The scores on Strictly Come Dancing are easy to understand: business education rankings are not so straightforward © BBC/Guy Levy

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How to Lead

Thiraphong Chansiri of Thai Union — the seafood company — features in our weekly series How to Lead. He talks about his experiences of cleaning up an abusive supply chain.

Work & Careers round-up by Wai Kwen Chan

Andrew Hill is away. In the meantime, here is a summary of the latest stories from Work and Careers:

Find out why we are irrational about MBA rankings — watch out for those Inbuilt biases.

Sales professionals are in demand again, but very few people can do it well. See our video on how to sell.

Have you thought about writing a corporate novel? Listen to our podcast where author Jillian Medoff talks about her latest novel This Could Hurt

Binge watch cinema cheaply with MoviePass — while you still can

Wellbeing plans — such as meditation sessions — are no substitute for good management

Meet the Work tribes — the closet harasser and the plural non-executive director

Professor's picks

Every week a business school professor or academic recommends useful FT articles.

Dhafer Saïdane, head of the MSc corporate finance management at Skema Business School selects:

We need to talk about the Lighthizer Doctrine I find myself in an increasingly difficult position to explain to my students what globalisation means. The article mentions: ‘Much has been made … of Donald Trump’s assault on the global trading system and the protectionist threat he poses to the international liberal order.’

Much of the the US trade representative Robert Lighthizer’s ‘scorn for the WTO is reserved for what he sees as its inability to police China effectively — or rein in its rise as a global trading power. '

If the WTO is under threat, then graduates pursuing an international business career need to think how it will affect their roles and their economy.

US abdication in Africa hands political opportunities to China The article states the effects of US’s ‘shrinking influence’ in Africa. ‘The US business relationship with Africa is almost exclusively extractive. Oil majors, such as Chevron and ExxonMobil …are the biggest investors. The likes of GE, Google and Citigroup are among a handful of non-extractives making any sort of commercial bet on a continent that, though poor, contains several of the world’s fastest-growing economies.’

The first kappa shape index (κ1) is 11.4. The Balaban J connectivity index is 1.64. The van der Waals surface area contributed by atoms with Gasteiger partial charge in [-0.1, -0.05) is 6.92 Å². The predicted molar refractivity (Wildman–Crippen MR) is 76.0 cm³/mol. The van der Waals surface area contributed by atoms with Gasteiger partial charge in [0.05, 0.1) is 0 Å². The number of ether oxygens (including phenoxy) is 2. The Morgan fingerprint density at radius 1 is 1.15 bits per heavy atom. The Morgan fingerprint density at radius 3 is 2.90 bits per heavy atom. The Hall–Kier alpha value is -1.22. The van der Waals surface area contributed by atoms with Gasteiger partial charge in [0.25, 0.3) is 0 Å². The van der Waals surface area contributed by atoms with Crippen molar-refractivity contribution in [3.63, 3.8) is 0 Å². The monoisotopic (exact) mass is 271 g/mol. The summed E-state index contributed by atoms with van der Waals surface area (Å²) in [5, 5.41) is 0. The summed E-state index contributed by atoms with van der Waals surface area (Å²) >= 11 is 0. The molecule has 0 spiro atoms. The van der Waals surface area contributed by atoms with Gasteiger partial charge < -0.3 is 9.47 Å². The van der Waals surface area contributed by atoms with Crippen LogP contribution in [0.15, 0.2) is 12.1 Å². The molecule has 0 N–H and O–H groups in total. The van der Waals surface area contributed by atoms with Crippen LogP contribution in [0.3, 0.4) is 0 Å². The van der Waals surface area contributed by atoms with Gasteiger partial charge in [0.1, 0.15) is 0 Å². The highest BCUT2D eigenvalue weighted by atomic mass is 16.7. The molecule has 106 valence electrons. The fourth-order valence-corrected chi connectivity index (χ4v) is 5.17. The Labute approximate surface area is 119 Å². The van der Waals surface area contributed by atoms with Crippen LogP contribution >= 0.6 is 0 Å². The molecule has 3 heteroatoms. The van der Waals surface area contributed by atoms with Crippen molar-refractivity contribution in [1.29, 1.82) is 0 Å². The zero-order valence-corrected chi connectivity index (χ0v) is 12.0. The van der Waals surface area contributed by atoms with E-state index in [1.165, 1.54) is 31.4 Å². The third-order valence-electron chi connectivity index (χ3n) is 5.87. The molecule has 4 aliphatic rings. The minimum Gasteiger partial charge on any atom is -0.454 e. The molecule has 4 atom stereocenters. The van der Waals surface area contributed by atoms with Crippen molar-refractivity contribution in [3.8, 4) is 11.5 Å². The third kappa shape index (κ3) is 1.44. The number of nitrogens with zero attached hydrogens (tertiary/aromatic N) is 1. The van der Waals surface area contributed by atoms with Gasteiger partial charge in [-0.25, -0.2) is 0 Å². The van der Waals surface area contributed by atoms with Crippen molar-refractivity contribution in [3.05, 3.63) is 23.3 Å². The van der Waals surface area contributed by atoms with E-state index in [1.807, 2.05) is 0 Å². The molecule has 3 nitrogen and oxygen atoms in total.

China sees opportunities in Africa, its ‘influence is everywhere: in roads, rail, telecoms, infrastructure …' This article highlights emerging trends of vital importance for business students as it shows that there are career opportunities in developing countries.

Jonathan Moules's business school news

My piece about the rise of data science masters degree courses appears to have been prescient. A study by LinkedIn found that demand for data scientists is growing faster than for any other job definition in the US. Not surprisingly, it is also one of the country’s best paid jobs.

Business schools are still getting in on the act. The University of Michigan’s Ross School of Business has just announced the creation of a data and business analytics concentration for its full-time MBA, driven by demand from existing students.

Eugene Soltes, an associate professor at Harvard Business School, got in touch with a warning about the rise of these courses. “It’s a real challenge blending the technical with the non-technical side and I think that’s an area we’ll need to do some significant adjustments in business academia to accommodate,” he said.

Big data might be a big opportunity for business schools, but it will also create some big headaches for those trying to develop effective courses.

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Edited by Wai Kwen Chan —

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